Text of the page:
• Chinese authorities have ceased all outbound flights and trains as well as public transport in Wuhan and 12 surrounding cities and advised its citizens not leave unless absolutely necessary. Travel restrictions affect approximately 56 million people.

  • Beijing implements suspension of interprovincial buses into the city as well as tour group packages to the city.

  • Many other Chinese cities have also chosen to cancel Chinese New Year festivities and major public events indefinitely.

  • Multiple countries have suspended flights to/from Wuhan and have raised alert levels concerning travel to Wuhan as well as stepped up screening processes for travelers coming from China.

  • Japan and U.S. establish plans to evacuate nationals from Wuhan with coordination from the Chinese government. Other countries beginning to make similar plans in coordination with the Chinese government.

  • Hong Kong announces it will stop issuing individual travel permits to travelers from mainland China, essentially closing its borders.


  • CDC Alert Level 3 for Novel Coronavirus in China – Avoid Nonessential Travel to China – See LINK for further details and updates.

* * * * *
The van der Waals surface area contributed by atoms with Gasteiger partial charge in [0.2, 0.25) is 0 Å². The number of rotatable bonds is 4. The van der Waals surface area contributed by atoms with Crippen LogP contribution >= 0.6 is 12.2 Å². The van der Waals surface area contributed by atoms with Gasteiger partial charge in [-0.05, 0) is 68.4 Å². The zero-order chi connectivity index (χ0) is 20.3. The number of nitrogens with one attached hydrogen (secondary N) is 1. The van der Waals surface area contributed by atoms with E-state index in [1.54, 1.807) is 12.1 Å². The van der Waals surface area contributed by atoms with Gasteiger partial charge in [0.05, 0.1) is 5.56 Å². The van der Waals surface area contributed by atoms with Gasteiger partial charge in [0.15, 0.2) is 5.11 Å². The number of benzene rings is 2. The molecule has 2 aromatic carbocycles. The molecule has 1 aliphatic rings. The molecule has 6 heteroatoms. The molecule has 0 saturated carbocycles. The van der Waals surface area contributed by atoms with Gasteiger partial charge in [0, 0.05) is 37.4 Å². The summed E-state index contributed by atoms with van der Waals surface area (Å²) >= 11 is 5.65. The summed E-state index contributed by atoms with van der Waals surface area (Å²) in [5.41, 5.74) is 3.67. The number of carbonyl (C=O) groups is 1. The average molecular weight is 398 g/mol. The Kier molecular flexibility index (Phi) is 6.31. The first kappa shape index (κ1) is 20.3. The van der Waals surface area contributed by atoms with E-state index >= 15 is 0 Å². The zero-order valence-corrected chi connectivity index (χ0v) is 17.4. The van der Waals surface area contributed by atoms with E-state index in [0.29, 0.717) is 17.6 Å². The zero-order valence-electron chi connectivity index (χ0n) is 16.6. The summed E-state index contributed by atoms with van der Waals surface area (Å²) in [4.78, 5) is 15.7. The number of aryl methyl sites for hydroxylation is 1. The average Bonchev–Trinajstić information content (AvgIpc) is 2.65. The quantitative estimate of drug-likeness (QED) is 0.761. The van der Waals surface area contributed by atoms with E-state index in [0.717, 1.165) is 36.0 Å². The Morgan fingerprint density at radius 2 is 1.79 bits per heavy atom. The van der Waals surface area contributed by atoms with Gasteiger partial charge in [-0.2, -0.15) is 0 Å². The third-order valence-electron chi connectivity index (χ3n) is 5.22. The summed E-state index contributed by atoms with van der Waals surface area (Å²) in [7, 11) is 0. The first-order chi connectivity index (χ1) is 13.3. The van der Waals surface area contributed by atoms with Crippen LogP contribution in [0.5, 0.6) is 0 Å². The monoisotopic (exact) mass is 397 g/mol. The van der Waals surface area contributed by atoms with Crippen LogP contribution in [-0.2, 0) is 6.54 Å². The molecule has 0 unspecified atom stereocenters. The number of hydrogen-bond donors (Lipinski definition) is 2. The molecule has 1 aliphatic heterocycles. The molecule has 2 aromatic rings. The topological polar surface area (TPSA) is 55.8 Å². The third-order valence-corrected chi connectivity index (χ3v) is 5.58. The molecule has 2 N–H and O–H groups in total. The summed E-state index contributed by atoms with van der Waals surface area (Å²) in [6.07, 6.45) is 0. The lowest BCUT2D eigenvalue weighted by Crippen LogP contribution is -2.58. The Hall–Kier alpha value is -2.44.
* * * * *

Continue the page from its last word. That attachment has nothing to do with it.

• Department of State updates Travel Advisory for China to Level 3: Reconsider Travel – See LINK for further details and updates.

  • Department of State Travel Advisory for Hubei, China Level 4: Do Not Travel – See LINK for further details and updates.

Symptoms to Watch Out For:

Authorities have advised citizens to be on the lookout for the following symptoms:

  • High fever

  • Difficulty breathing or shortness of breath

  • Cough and/or sore throat

  • Muscle Aches in some cases also being reported

  • Pneumonia (secondary infection)

Mitigating Measures to Apply:

  • Monitor local authorities for updates

  • Avoid travel to or through Wuhan

  • Avoid contact with animals (alive or dead), animal markets, and products that come from animals (such as uncooked meat)

  • Wash hands frequently with soap and water; use an alcohol-based hand sanitizer if soap and water isn’t available

  • Older travelers and those with underlying health issues may be at risk for more severe disease and should discuss travel to Wuhan with their healthcare provider

  • Avoid exposure to those presenting the above symptoms

  • Allow extra time for temperature screening at airports worldwide

  • Enroll in a Safe Traveler Program to receive warnings from your preferred embassy

  • Seek medical care immediately if you experience symptoms and have recently traveled to the infected areas; notify your healthcare provider of your recent travel

DISCLAIMER and Hold Harmless

Disclaimer: LSDS™ gathers information from multiple sources and offers insight and perspective to travelers. Sources cannot be validated for accuracy in every instance. Travelers assume all risk associated with their travel and are responsible for the decisions associated with travel and for their own safety. Users of this reference document agree, to hold harmless LSDS™ (LLC) its employees and clients associated with any risk or injury incurred during travel.